If your movement assessments aren’t moving the needle, there’s a chance that you’re using them for the wrong objectives. Sports performance coach Eric Schmitt looks at some reasons that coaches screen inconsistently and lays out eight important benefits of using the assessments. He also provides the system and setups his team uses to evaluate their athletes’ foundational movements.
About Eric Schmitt
Eric Schmitt is the Director of Sports Performance at the University of California, Santa Barbara, where he oversees all aspects of the strength & conditioning and nutritional needs of the 450 Gaucho student-athletes across 20 programs. He came to UCSB after serving as an assistant sports performance director at UCLA, where he was responsible for the assessment, design, and implementation of the men’s soccer, men and women’s golf, and men and women’s water polo teams athletic performance programs. Schmitt designed and implemented all performance enhancement programming, from in-season and off-season sport specific preparation to movement skills, plyometric, speed, agility, conditioning, and injury prevention.
Before arriving at UCLA, Schmitt held a dual graduate associate position in strength and conditioning and applied nutrition at Springfield College. As a Graduate Assistant Strength and Conditioning Coach, he worked primarily with the men’s lacrosse and soccer teams. He has completed various internships, such as Cal Poly SLO and Mike Boyle Strength and Conditioning (Boston, MA), and most recently with the San Jose Sharks Hockey Club.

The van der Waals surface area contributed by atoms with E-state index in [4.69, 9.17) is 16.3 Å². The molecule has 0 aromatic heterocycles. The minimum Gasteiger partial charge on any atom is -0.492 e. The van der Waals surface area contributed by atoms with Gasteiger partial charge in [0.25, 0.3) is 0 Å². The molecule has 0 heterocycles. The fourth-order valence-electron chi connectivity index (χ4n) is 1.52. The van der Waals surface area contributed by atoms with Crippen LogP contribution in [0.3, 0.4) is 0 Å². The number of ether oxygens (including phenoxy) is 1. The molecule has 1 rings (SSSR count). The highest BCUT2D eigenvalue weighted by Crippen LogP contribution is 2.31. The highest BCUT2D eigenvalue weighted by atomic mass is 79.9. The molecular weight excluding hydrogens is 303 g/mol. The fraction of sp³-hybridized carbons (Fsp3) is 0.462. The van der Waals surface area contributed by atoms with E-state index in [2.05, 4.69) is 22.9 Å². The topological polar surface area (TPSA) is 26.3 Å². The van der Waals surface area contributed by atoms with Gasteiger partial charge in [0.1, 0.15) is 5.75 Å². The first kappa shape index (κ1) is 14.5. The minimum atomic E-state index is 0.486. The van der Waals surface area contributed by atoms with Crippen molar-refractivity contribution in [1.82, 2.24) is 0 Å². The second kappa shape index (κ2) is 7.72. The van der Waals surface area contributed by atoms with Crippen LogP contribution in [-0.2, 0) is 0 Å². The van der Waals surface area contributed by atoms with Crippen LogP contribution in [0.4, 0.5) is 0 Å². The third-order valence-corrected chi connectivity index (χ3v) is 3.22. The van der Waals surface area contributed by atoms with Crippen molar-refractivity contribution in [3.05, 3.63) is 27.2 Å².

Schmitt earned his Bachelor of Science from California Polytechnic State University with a concentration in kinesiology, graduating magna cum laude. He then obtained a Master of Science in Strength and Conditioning from Springfield College. Schmitt has his NSCA certifications as a Certified Strength and Conditioning Specialist. He is Functional Movement Systems levels 1 and 2 certified and also holds certifications with United States of America Weightlifting and Precision Nutrition.